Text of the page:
September 14, 2010 — Burnout in medical students is highly prevalent and is associated with self-reported unprofessional conduct involving patient care, according to the results of a Mayo Clinic study reported in the September 15 issue of the Journal of the American Medical Association.
"Our findings suggest future physicians' altruism, professionalism, and commitment to serve society are eroded by burnout," lead author Liselotte Dyrbye, MD, from the Mayo Clinic in Rochester, Minnesota, said in a news release. "This is concerning since burnout is a pervasive problem among medical students, residents, and physicians in practice."
The goal of this cross-sectional survey was to examine the association between anonymously reported measures of professionalism and burnout among 4400 eligible students from 7 leading medical schools (Mayo Medical School, University of Washington, University of Minnesota, University of Alabama, University of California–San Diego, University of Chicago Pritzker School of Medicine, and the Uniformed Services University of the Health Sciences). The survey included the Maslach Burnout Inventory (MBI), the Primary Care Evaluation of Mental Disorders depression screening tool, and the SF-8 quality of life (QOL) assessment tool. Response rate was 61% (n = 2682).
More than half (52.8%) of the respondents were found to have burnout on the MBI, and those students were more likely to report some form of unprofessional conduct. Although relatively few (<10%) reported academic cheating, up to 43% percent of third- and fourth-year students admitted to some form of unprofessional conduct involving patient care. For example, they may have reported a physical examination finding as normal even though they had not examined that area.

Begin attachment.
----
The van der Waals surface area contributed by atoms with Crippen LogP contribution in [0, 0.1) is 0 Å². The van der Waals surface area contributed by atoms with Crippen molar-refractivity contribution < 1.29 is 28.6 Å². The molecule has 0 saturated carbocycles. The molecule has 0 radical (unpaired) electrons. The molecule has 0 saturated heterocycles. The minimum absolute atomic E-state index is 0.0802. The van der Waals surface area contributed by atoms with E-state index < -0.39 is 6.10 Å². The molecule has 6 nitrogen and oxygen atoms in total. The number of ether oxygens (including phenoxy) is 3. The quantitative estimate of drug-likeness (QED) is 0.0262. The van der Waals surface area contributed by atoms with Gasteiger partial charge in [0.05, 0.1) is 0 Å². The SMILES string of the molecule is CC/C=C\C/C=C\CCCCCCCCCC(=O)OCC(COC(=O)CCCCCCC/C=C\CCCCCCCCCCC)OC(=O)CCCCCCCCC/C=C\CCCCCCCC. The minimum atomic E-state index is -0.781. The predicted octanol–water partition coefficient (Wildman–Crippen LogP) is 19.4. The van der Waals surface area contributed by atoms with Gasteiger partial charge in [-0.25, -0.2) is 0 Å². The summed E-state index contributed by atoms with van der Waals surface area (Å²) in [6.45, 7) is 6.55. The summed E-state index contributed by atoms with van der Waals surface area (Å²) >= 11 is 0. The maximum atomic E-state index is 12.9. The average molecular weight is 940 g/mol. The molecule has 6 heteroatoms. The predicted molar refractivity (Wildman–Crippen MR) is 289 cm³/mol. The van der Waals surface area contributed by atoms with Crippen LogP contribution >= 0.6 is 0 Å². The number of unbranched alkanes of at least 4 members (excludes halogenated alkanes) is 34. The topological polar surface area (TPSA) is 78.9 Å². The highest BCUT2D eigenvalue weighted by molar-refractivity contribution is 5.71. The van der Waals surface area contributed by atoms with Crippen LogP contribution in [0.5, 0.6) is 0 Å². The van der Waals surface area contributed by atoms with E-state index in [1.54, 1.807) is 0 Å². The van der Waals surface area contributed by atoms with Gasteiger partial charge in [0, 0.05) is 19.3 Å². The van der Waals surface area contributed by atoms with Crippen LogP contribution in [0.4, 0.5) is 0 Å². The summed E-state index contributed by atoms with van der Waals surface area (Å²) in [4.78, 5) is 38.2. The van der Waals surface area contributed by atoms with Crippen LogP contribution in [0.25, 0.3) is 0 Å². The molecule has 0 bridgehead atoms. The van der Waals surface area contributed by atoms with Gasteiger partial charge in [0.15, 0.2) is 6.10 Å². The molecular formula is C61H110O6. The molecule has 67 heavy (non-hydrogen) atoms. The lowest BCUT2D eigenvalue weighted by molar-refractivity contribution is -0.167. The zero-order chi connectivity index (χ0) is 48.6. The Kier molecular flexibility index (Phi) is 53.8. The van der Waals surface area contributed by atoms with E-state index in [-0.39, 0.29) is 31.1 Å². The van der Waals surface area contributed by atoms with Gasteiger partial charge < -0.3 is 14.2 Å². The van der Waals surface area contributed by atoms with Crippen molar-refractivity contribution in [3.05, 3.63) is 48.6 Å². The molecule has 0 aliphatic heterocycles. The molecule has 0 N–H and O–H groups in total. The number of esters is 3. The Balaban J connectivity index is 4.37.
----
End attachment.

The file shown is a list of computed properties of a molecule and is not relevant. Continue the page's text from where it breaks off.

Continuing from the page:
Because the students knew that the reported behavior was inappropriate, the investigators suggest that some elements in the educational process may promote dishonesty.
Burnout was the only aspect of distress independently associated with reporting at least 1 unprofessional behavior, based on multivariable analysis with adjustment for personal and professional characteristics.
For 6 different scenarios, the opinions of only 14% of the students regarding relationships with industry were in line with the American Medical Association policy regarding appropriate interactions between physicians and pharmaceutical companies.
The study authors therefore called on medical schools to "do a better job teaching students about conflict of interest and appropriate relationships with industry."
Altruistic feelings concerning a physician's role in society, such as a desire to provide medical care to the underserved, were less often reported by medical students suffering from burnout.
"As our nation reforms its health care system, it is essential that physicians advocate for patients, promote the public health, and reduce barriers to equitable health care," Dr. Dyrbye said. "Burnout appears to be a threat to this process."
Limitations of this study include response bias, assessment of only a limited number of behaviors and attitudes representing professionalism, reliance on self-reported behavior, and inability to determine causal relationships.
"Future research should investigate whether interventions designed to reduce burnout help students cultivate professional values and behaviour," the study authors conclude.
The Mayo Clinic supported this study. The study authors have disclosed no relevant financial relationships.
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